A key part of establishing a pay equity claim is benchmarking the underpayment of a female-dominated profession or industry against a comparable male occupation in a male-dominated industry. 

Dyhrberg said National’s bill would reverse some of the key presumptions established in Bartlett’s pay equity case. The court said finding a comparator male pay rate from within the claimant’s industry could be problematic, given that men in female-dominated industries could be affected by historic pay discrimination as well.  

National's bill established a “hierarchy of comparators,” requiring claimants to first look within their workplace, then a similar workplace, and finally a similar industry before looking outside it. 

Dyhrberg described the hierarchy as “ludicrous”.

“If you’re in a female-dominated industry then jobs within that even done by men might be artificially suppressed,” Dyhrberg said.

Woodhouse prefers pragmatism

But Woodhouse rejected that claim, saying it was “pragmatic”. 

“It’s likely they may need to go outside their business, but what we were saying was ‘start there,’ because that’s where you’re likely to get your best comparator”, Woodhouse said. 

“The fact there is no rigour around it means there is no means for employees and employers to understand the rules of engagement when it comes to comparisons.”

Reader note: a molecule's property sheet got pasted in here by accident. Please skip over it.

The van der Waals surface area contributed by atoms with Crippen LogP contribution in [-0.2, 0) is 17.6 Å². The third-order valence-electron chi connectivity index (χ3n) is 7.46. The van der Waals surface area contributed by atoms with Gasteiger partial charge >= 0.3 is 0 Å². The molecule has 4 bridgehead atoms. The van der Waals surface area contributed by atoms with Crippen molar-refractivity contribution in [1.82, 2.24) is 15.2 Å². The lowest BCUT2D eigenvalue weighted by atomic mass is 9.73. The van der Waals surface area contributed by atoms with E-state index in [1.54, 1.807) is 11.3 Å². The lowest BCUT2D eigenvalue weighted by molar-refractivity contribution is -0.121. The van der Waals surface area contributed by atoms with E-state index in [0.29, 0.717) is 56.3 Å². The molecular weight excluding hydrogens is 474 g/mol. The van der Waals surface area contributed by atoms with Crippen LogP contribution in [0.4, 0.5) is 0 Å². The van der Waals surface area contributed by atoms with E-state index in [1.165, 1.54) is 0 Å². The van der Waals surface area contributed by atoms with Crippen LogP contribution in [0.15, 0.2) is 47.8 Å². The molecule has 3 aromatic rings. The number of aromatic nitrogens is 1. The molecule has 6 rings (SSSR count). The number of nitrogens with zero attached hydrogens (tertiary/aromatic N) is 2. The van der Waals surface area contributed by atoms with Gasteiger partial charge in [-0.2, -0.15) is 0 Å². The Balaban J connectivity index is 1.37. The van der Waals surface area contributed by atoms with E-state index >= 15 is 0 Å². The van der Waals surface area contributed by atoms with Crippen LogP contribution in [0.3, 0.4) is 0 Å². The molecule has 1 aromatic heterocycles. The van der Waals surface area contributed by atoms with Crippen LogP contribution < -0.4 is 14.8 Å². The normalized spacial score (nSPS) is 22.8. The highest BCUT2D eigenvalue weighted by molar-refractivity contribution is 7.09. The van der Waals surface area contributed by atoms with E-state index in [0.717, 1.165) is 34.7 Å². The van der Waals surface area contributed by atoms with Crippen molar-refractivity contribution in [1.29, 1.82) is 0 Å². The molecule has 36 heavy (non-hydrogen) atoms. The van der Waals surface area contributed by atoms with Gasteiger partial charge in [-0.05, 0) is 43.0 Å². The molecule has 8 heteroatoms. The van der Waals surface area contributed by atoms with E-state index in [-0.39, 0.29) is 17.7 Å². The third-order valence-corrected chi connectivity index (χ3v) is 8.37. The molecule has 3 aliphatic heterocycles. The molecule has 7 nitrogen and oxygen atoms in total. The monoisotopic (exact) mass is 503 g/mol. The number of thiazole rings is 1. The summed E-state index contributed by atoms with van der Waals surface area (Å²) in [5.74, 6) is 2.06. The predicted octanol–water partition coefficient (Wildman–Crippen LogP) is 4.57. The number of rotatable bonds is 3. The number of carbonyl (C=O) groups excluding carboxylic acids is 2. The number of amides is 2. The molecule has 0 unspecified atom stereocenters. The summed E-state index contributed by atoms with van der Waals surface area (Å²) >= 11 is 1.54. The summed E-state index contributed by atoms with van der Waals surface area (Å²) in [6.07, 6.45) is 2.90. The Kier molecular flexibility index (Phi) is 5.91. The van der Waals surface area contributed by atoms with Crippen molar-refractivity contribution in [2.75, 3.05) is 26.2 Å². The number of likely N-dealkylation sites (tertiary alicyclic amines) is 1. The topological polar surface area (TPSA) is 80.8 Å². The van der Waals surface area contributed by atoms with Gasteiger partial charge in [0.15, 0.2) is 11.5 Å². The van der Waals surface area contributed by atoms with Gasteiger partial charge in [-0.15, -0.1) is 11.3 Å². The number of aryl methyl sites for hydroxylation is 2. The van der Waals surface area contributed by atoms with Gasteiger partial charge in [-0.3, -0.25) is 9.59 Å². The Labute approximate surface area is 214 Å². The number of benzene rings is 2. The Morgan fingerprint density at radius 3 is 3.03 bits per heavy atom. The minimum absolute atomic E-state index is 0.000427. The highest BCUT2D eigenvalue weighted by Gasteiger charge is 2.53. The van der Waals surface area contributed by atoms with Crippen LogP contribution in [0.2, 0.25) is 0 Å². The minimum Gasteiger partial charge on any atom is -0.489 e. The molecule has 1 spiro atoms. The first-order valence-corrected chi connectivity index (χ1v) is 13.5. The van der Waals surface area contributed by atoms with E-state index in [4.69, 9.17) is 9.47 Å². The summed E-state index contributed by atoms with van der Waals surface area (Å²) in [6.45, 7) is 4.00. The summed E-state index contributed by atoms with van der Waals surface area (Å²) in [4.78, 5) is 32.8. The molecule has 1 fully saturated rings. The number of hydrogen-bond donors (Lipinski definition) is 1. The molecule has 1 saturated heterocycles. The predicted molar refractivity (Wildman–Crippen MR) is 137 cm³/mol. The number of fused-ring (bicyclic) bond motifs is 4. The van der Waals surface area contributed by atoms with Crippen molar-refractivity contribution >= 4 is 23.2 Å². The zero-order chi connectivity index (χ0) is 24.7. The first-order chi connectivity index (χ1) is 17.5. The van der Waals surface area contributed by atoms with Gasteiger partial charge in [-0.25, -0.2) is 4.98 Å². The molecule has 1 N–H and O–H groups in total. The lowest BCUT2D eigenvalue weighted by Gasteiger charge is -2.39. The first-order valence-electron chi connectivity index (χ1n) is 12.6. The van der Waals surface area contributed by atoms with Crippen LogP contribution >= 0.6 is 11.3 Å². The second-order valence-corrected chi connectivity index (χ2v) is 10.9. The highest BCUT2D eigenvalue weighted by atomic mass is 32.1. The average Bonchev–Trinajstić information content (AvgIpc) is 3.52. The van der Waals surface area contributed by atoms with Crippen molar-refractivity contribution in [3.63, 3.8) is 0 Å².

The Government’s bill also loosens the requirements for proving undervaluation. National’s bill required proof that the occupation was both currently and historically undervalued. The new bill loosens that requirement to being either currently or historically undervalued.

The bills also differ on the amount of back pay that could be claimed. Eleven years after the bill becomes law, claimants can be awarded up to six years back pay. Dyhrberg says these potentially massive back pay claims will be an incentive to employers to settle claims early. 

Room for improvement

Dyhrberg said the issue of benchmarking comparable professions is an area where the bill could be improved. 

She said it showed the need for greater public disclosure of pay rates, so potential claimants could see whether they had grounds to make a claim.

A similar provision was part of 2017 member’s bill for pay equity from Green MP Jan Logie.

The Government is understood to be working on separate legislation for pay transparency.